|Come and see us at:|
Military History Weekend
Society for Military History Annual Meeting
London Book Fair
Organization of American Historians
St. Louis, MI
Book Expo America
New York, NY
MAAM World War II Weekend
EAA Airventure Oskkosh
Für Volk and Führer
The Memoir of a Veteran of the 1st SS Panzer Division Leibstandarte SS Adolf Hitler
6 x 9, 256 pages, 25 b/w photos, 2 maps, 9781909384538,
Helion and Company
October 19, 2013
Currently in stock.
Like many Germans, Berlin schoolboy Erwin Bartmann fell under the spell of the Zeitgeist cultivated by the Nazis. Convinced he was growing up in the best country in the world, he dreamt of joining the Leibstandarte, Hitler's elite Waffen SS unit. Tall, blond, blue-eyed, and just seventeen-years-old, Erwin fulfilled his dream on Mayday 1941, when he gave up his apprenticeship at the Glaser bakery in Memeler Strasse and walked into the Lichterfelde barracks in Berlin as a raw, volunteer recruit.
On arrival at the Eastern Front in late summer 1941, Erwin was assigned to a frontline communications squad attached to 4.Kompanie and soon discovered that survival was a matter of luck - or the protection of a guardian angel. Good fortune finally deserted Erwin on 11 July 1943 when shrapnel sizzled through his lung during the epic Battle of Kursk-Prokhorovka. Following a period of recovery, and promotion to Unterscharführer, Erwin took up a post as machine-gun instructor with the Ausbildung und Ersatz Bataillon, a training unit based close to the eastern section of the Berliner Ring Autobahn. When the Red Army launched its massive assault on the Seelow Heights, Erwin's unit, now incorporated into Regiment Falke, was deployed to the southern flank of the Berlin-Frankfurt Autobahn, close to the River Oder. The German defenses soon crumbled and with the end of the Reich inevitable, Erwin was forced to choose between a struggle for personal survival and the fulfillment of his SS oath of 'loyalty unto death’.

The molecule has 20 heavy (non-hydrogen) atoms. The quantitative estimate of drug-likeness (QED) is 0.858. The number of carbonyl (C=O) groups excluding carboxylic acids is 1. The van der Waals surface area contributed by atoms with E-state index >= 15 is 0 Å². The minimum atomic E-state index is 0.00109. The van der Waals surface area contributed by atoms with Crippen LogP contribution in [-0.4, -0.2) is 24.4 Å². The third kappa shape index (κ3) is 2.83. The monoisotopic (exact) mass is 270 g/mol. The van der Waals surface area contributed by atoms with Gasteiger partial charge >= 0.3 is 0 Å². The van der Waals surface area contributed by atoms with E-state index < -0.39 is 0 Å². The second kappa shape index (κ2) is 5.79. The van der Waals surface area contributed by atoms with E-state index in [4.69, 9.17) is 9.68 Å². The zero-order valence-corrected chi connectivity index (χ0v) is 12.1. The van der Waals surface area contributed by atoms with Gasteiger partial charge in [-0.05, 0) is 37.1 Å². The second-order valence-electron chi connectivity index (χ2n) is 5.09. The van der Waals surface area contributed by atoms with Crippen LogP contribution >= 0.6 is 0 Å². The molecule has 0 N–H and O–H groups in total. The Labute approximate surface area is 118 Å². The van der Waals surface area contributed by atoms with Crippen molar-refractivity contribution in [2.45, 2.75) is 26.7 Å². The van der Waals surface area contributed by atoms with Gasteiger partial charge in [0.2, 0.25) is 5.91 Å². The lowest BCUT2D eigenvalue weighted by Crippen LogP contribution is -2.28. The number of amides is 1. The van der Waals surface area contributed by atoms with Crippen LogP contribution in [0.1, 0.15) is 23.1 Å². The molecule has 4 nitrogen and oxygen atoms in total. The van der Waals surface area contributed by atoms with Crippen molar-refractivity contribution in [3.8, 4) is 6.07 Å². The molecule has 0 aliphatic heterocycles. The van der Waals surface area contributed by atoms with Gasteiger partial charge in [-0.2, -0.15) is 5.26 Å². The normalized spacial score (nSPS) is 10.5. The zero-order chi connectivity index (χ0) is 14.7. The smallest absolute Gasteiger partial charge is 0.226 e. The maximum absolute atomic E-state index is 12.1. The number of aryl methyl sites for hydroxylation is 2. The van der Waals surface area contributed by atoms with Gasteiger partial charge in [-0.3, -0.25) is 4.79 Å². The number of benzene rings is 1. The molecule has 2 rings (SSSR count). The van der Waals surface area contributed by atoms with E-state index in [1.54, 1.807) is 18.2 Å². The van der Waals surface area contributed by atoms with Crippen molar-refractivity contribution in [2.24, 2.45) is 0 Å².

From the war on the southern sector of the Eastern Front to a bomb-shattered Berlin populated largely by old men and demoralized lonely women, this candid eyewitness account offers a unique and sometimes surprising perspective on the life of a young Leibstandarte SS Adolf Hitler volunteer.
“This is a valuable memoir, providing both a good account of the nature of the fighting in the East, and the changing attitudes of the author, both towards the Nazi regime and the chances of final victory.”
HISTORY OF WAR, 2015-01-19